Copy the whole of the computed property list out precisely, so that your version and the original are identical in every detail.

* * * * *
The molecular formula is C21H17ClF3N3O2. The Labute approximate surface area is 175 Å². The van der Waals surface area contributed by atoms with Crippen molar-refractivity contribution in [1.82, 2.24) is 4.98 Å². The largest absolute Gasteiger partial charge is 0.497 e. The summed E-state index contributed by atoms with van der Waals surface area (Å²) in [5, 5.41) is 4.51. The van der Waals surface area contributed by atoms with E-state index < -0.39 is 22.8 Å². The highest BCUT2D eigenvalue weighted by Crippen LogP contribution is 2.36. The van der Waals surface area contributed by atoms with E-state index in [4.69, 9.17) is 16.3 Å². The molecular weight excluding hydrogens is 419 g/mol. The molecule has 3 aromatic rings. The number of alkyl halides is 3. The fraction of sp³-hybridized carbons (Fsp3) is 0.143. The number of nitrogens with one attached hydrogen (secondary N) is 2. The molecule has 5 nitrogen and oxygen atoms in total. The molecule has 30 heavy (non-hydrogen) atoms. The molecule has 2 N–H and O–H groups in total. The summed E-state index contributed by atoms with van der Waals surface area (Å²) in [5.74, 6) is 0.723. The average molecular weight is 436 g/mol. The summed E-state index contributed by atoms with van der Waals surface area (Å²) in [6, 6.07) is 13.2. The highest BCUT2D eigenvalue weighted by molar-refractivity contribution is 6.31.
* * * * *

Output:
The molecular formula is C21H17ClF3N3O2. The Labute approximate surface area is 175 Å². The van der Waals surface area contributed by atoms with Crippen molar-refractivity contribution in [1.82, 2.24) is 4.98 Å². The largest absolute Gasteiger partial charge is 0.497 e. The summed E-state index contributed by atoms with van der Waals surface area (Å²) in [5, 5.41) is 4.51. The van der Waals surface area contributed by atoms with E-state index < -0.39 is 22.8 Å². The highest BCUT2D eigenvalue weighted by Crippen LogP contribution is 2.36. The van der Waals surface area contributed by atoms with E-state index in [4.69, 9.17) is 16.3 Å². The molecular weight excluding hydrogens is 419 g/mol. The molecule has 3 aromatic rings. The number of alkyl halides is 3. The fraction of sp³-hybridized carbons (Fsp3) is 0.143. The number of nitrogens with one attached hydrogen (secondary N) is 2. The molecule has 5 nitrogen and oxygen atoms in total. The molecule has 30 heavy (non-hydrogen) atoms. The molecule has 2 N–H and O–H groups in total. The summed E-state index contributed by atoms with van der Waals surface area (Å²) in [5.74, 6) is 0.723. The average molecular weight is 436 g/mol. The summed E-state index contributed by atoms with van der Waals surface area (Å²) in [6, 6.07) is 13.2. The highest BCUT2D eigenvalue weighted by molar-refractivity contribution is 6.31.